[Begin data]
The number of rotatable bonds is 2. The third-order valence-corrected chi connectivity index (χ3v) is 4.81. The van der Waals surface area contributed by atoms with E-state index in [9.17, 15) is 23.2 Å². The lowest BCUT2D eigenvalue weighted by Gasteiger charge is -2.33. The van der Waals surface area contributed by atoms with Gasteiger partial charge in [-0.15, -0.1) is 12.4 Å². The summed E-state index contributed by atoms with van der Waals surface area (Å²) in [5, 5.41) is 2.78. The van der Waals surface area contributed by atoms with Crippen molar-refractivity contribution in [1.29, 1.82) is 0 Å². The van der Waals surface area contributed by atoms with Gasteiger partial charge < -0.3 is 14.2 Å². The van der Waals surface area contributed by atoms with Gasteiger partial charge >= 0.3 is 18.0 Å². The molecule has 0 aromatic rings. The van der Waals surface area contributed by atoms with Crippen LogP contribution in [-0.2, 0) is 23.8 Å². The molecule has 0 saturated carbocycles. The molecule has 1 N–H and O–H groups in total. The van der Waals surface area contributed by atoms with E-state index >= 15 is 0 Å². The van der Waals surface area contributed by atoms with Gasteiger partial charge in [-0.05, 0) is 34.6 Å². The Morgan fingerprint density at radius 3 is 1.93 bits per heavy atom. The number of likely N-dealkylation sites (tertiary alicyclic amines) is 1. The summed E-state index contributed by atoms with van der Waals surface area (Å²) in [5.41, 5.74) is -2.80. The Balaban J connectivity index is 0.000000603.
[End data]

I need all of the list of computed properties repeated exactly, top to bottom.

The number of rotatable bonds is 2. The third-order valence-corrected chi connectivity index (χ3v) is 4.81. The van der Waals surface area contributed by atoms with E-state index in [9.17, 15) is 23.2 Å². The lowest BCUT2D eigenvalue weighted by Gasteiger charge is -2.33. The van der Waals surface area contributed by atoms with Gasteiger partial charge in [-0.15, -0.1) is 12.4 Å². The summed E-state index contributed by atoms with van der Waals surface area (Å²) in [5, 5.41) is 2.78. The van der Waals surface area contributed by atoms with Crippen molar-refractivity contribution in [1.29, 1.82) is 0 Å². The van der Waals surface area contributed by atoms with Gasteiger partial charge < -0.3 is 14.2 Å². The van der Waals surface area contributed by atoms with Gasteiger partial charge >= 0.3 is 18.0 Å². The molecule has 0 aromatic rings. The van der Waals surface area contributed by atoms with Crippen LogP contribution in [-0.2, 0) is 23.8 Å². The molecule has 0 saturated carbocycles. The molecule has 1 N–H and O–H groups in total. The van der Waals surface area contributed by atoms with E-state index >= 15 is 0 Å². The van der Waals surface area contributed by atoms with Gasteiger partial charge in [-0.05, 0) is 34.6 Å². The Morgan fingerprint density at radius 3 is 1.93 bits per heavy atom. The number of likely N-dealkylation sites (tertiary alicyclic amines) is 1. The summed E-state index contributed by atoms with van der Waals surface area (Å²) in [5.41, 5.74) is -2.80. The Balaban J connectivity index is 0.000000603.